As for municipal bonds, primarily larger cities have decided to finance infrastructure
investments through emission of such bonds to date. Until the end of 1996, 70 % of total
municipal debt in the form of bonds was issued by 44 largest cities, although there are also
good examples of small cities that issue bonds in order to finance water-sewer infrastructure.
Approximately 95 % of bonds was purchased by banks, which confirms inclination of the
commercial banks to financing municipal debt, but at the same time it indicates that
attractiveness of municipal bonds for institutional and individual investors is still low17.

It is predicted that within the framework of the National Strategy for Environmental
Protection, in compliance with EU requirements on free competition, a priority will be given
to the investments co-financed by the private sector.


6.      BASIC CRITERIA FOR SELECTION AND PRIORITY PROJECTS
        TO BE CO-FINANCED FROM ISPA FUND
6.1. Introduction

All the investments supported by ISPA must be economically efficient. It is not equivalent to
financial profitability. Social cost and benefit analysis (CBA) must prove the net benefit for
the society resulting from implementation of the investment.

The projects which are to be supported from ISPA resources do not have to be financially
profitable without subsidies from public sources. However, after receiving the subsidies
(especially from ISPA funds), financial indicators (IRR and NPV) for the investor should
overcome the threshold of profitability, which is a necessary condition for implementation of
the investment. Financial liquidity of the investment during operation should also be
documented; alternatively, it should be proved that the investor will be capable to finance
deficits in financial flows, should they occur. Too high financial profitability of the project for
the investor will cause rejection or decrease of the ISPA subsidy, because it will mean that the
investment can be financed out of commercial sources.

In each case capability of the investment to generate incomes will be analysed. In
environmental infrastructure of gminas user fees (paid by households, economic entities)
constitute a source of income. The level of fees covering costs of operation, maintenance and
amortisation (depreciation) must be scrupulously calculated. Calculations of the full
annualised costs, which corresponds to total demand of the investment for annual income in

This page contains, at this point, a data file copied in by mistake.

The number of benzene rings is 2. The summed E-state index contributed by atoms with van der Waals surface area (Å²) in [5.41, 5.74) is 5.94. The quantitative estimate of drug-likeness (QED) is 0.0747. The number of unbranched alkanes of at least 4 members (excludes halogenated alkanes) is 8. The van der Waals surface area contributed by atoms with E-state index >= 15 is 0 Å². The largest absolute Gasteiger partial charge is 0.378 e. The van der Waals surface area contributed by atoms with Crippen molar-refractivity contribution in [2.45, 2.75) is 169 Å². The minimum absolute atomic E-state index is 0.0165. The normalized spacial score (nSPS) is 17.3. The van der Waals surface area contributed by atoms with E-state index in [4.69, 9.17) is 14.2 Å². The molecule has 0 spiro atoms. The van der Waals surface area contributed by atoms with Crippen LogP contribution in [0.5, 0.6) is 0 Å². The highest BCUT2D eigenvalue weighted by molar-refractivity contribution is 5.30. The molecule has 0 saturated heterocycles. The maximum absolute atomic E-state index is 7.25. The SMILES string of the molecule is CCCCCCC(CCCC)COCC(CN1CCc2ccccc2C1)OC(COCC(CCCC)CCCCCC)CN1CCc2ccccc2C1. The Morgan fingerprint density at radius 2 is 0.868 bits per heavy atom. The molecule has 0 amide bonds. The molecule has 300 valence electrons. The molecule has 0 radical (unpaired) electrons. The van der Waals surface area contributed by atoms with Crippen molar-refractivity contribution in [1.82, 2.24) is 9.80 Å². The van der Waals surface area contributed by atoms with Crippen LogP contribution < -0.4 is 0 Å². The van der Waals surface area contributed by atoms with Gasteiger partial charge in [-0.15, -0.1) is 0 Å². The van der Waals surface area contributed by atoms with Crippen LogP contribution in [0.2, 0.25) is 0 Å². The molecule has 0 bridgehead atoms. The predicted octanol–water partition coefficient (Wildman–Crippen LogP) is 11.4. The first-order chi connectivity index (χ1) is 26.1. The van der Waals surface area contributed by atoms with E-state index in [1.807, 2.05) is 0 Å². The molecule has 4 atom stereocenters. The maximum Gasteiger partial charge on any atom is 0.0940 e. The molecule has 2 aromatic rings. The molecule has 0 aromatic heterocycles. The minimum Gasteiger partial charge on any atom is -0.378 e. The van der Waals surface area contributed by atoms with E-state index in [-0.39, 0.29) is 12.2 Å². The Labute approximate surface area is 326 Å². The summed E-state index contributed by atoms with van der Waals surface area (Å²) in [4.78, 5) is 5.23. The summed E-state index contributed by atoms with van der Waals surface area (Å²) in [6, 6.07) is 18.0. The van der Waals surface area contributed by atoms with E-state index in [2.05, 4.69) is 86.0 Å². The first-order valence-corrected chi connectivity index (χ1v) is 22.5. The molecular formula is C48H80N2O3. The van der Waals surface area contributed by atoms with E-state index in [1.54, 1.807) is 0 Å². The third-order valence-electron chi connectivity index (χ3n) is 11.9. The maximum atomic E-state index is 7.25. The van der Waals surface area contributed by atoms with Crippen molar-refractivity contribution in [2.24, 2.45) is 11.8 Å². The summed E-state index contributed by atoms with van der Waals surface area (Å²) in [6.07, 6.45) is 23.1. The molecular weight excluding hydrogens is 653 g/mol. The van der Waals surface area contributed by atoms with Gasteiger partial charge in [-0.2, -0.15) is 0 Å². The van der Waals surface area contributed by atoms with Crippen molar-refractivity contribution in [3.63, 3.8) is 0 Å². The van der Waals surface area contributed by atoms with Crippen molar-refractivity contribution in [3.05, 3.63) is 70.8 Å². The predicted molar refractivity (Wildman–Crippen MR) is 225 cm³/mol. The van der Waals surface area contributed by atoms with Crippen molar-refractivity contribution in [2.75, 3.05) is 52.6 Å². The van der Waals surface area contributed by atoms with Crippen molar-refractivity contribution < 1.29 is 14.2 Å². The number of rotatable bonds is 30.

order to be self-sufficient, will also be required. It will be possible to gradually increase the
user fees related to public infrastructure, provided that it can be proved that too rapid increase
17
  World Bank and Municipal Development Agency, Workshop on financing gmina investments, July 1998, post-
conference materials

                                                                                                      17
in fees will impose too high burden on households’ budgets. Incomes generated from fees
which the users will be able to pay, will decrease the share of ISPA funds in financing the
investment, because after capitalisation they will be subtracted from eligible costs constituting
the basis for calculating the share of public resources.

ISPA grants can reach up to 75 % of the share of public resources. Supplementary investment
from public sources will be available in the form of grants and soft loans from national and
regional funds for environmental protection. At least 25 % of investment outlays will have to
be provided from gmina (local community) resources, e.g. from gmina budget, profits or
depreciation funds of gmina companies and from International Financial Istitution resources,
for example EBOR or EBI.

The criteria for selecting priority areas of investments which will be eligible for receiving
support from ISPA resources are as follows:
1. projects which are consistent with the EU environmental policy objectives (Art. 130 R of
the Treaty)
        a) preserving, protecting and improving the quality of the environment,
        b) protecting human health,
        c) prudent and rational utilisation of natural resources.

2. projects which are consistent with the EU environmental principles (Art. 130 R of the
Treaty), and in particular with:
a)      precautionary principle,
b)      preventive action principle,
c)      elimination of pollution at its source,
d)      Polluter Pays Principle.
3. Activities which are listed as priorities in the National Programme for the Adoption of the
Acquis (NPAA);